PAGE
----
The research team develops AI to perform chemical synthesis

A leap from AI to chemical synthesis

Concept art depicting ChemCrow. Credit: Ella Maru Studio

Chemistry, with its complex processes and great potential for innovation, has always been a challenge for automation. Traditional computational tools, despite their advanced capabilities, often remain underutilized due to their complexity and the specialized knowledge required to operate them.

Now, researchers in Philippe Schwaller’s group at EPFL have developed ChemCrow, an AI that integrates 18 expert-designed tools, allowing it to navigate and perform tasks within chemical research with unprecedented efficiency. His research is published in Nature Machine Intelligence.

“You may be wondering why a crow?” Schwaller asks. “Because crows are known to use tools well.”

ChemCrow was developed by Ph.D. students Andres Bran and Oliver Schilter (EPFL, NCCR Catalysis) in collaboration with Sam Cox and Professor Andrew White from FutureHouse and the University of Rochester.

ChemCrow is based on a large language model (LLM), such as GPT-4, enhanced by LangChain for tool integration, to autonomously perform chemical synthesis tasks. The scientists augmented the language model with a set of specialized software tools already in use in chemistry, such as WebSearch for Internet-based information retrieval, LitSearch for scientific literature mining, and several molecular and reaction tools for chemical analysis.

By integrating ChemCrow with these tools, the researchers allowed it to autonomously plan and execute chemical syntheses, such as the creation of an insect repellent and various organocatalysts, and even help discover new chromophores, substances fundamental to in the dyes and pigments industries.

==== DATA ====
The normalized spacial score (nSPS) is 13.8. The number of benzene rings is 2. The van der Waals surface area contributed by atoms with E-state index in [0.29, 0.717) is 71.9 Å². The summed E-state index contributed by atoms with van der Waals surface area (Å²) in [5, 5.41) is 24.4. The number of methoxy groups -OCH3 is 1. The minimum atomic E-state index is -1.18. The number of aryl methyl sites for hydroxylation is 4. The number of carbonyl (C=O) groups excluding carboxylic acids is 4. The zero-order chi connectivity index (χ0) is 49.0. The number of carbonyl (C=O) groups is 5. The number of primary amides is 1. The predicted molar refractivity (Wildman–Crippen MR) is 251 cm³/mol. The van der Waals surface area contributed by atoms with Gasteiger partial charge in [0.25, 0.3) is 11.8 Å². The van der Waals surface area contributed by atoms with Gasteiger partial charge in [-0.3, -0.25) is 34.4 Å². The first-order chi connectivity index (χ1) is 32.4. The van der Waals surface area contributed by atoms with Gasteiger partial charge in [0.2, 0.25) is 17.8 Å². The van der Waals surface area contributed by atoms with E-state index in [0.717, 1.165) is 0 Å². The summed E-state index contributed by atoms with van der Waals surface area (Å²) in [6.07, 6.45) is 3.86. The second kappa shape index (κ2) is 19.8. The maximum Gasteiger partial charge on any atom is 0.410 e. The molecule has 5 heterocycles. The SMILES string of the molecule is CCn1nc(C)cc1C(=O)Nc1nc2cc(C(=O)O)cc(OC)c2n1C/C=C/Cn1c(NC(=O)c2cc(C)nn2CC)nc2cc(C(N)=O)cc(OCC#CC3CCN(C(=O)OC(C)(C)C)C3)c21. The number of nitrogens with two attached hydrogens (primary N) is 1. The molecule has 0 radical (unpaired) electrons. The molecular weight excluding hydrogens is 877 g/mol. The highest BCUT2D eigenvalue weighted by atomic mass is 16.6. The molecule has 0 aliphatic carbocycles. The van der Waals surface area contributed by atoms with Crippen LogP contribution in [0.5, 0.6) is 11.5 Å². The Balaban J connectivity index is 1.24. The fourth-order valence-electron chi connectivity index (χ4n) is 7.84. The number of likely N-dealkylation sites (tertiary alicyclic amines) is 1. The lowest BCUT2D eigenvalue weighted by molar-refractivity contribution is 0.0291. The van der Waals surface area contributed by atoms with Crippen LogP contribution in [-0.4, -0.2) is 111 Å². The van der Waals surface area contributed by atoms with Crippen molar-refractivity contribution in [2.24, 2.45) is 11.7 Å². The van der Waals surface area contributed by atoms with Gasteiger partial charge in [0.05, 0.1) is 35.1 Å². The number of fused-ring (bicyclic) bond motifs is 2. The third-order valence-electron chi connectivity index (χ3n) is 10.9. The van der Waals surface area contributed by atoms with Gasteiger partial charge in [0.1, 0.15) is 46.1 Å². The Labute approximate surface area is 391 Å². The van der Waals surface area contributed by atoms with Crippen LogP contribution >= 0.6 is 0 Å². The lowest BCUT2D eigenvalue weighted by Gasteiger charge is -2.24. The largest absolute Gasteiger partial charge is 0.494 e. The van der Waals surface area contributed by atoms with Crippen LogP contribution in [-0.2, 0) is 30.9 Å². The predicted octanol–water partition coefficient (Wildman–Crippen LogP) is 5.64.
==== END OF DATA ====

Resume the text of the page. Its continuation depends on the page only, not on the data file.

What sets ChemCrow apart is its ability to adapt and apply a structured reasoning process to chemical tasks.

“The system is analogous to a human expert with access to a calculator and databases that not only improve the efficiency of the expert, but also make them more factual in the case of ChemCrow, reducing hallucinations,” explains Andres Camilo Marulanda Bran, first author of the study.

ChemCrow receives a prompt from the user, plans ahead how to solve the task, selects the relevant tools, and iteratively refines its strategy based on the results of each step. This methodical approach ensures that ChemCrow not only works with theory, but is also grounded in practical application for real-world interaction with laboratory environments.

By democratizing access to complex chemical knowledge and processes, ChemCrow lowers the barrier to entry for non-experts while increasing the toolset available to veteran chemists. This can accelerate research and development in pharmaceuticals, materials science and beyond, making the process more efficient and safer.

More information:
Augmentation of large language models with chemistry tools, Nature Machine Intelligence (2024). DOI: 10.1038/s42256-024-00832-8

Taught by Ecole Polytechnique Federale de Lausanne

Summons: Research team develops AI to perform chemical synthesis (2024, May 8) retrieved May 8, 2024 from

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